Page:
The Straits of Malacca: Safe Again but whose Responsibility?

Vijay Sakhuja | 02 May 2020

In 2004, the Strait of Malacca was the center of tension between the littoral states and the US Admiral Thomas Fargo, Commander-in-Chief, US Pacific Command, (CINCPAC) who announced that under the Regional Maritime Security Initiative (RMSI), the US was planning to deploy Marines and Special Forces troops in and around the waterway to combat terrorism, proliferation, piracy, gun running, narcotics smuggling and human trafficking. Malaysia and Indonesia were averse to the US initiative and positing that such a deployment raised serious concerns over sovereignty.

Close on its heels, in 2005, Lloyd's Market Association's Joint War Committee (JWC) declared the Straits of Malacca along with several maritime areas in West Asia and Africa as highly prone to piracy, war, strikes, terrorism and related perils. It was feared that Al Qaeda could exploit piracy in the Straits of Malacca to attack ships and this JWC declaration resulted in the imposition of higher insurance premiums for ships transiting through the strait.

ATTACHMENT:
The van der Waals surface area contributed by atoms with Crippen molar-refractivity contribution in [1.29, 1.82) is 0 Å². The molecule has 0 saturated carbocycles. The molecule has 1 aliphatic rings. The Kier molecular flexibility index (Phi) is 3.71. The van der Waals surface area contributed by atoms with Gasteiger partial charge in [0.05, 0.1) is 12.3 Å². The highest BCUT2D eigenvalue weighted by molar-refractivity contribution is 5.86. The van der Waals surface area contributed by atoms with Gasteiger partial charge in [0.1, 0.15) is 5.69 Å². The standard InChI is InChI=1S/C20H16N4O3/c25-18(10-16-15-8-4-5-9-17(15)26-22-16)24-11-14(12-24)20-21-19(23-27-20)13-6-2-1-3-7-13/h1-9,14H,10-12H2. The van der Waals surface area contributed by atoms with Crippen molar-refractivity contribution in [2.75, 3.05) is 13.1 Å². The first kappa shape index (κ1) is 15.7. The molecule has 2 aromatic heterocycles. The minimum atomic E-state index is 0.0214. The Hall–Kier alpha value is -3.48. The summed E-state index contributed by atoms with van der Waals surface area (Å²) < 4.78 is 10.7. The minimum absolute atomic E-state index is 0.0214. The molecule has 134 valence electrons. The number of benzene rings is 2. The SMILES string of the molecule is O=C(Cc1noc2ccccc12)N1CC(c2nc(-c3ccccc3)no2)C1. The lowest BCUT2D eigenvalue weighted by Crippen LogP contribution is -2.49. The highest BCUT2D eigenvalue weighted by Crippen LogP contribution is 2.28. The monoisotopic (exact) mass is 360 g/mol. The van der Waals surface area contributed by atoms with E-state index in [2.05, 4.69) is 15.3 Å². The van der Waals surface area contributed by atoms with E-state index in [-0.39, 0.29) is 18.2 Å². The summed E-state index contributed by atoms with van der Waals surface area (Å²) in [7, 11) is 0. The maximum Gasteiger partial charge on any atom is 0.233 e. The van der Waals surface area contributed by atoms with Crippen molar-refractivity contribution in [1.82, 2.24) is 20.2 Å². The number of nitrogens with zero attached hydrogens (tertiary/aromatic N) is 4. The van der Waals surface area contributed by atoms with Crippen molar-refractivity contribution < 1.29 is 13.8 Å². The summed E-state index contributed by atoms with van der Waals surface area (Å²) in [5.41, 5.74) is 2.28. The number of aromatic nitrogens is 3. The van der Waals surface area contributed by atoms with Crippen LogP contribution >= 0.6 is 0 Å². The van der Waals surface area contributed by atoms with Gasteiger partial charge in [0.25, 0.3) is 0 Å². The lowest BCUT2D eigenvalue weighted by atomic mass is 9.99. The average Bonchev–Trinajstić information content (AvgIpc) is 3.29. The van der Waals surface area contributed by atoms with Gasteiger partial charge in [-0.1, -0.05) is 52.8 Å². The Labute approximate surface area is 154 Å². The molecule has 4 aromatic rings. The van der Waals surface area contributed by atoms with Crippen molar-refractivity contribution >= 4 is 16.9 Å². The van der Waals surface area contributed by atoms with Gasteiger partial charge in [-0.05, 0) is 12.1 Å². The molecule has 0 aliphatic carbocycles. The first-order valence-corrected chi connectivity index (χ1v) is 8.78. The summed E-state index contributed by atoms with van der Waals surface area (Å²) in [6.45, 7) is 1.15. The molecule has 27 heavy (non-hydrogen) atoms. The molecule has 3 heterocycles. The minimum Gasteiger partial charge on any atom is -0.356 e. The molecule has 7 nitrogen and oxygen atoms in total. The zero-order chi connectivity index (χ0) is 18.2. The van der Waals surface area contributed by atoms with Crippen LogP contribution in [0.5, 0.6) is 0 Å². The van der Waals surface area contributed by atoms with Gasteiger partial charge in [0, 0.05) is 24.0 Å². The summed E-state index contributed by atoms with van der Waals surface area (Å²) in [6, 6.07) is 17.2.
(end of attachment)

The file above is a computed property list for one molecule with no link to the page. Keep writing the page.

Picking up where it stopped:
The littoral countries i.e. Malaysia, Singapore, Indonesia and Thailand responded admirably through the "Eyes in the Sky" initiative and the International Maritime Bureau acknowledged that the sea and air patrols undertaken by the littoral states had proved effective and incidents of piracy had reduced drastically.

Today, however, there is a shift in the way the Straits of Malacca is viewed by the international maritime community. Significantly, as a result of considerable improvement in the security, issues of safety of navigation in the straits have taken priority and begun to dominate discussions.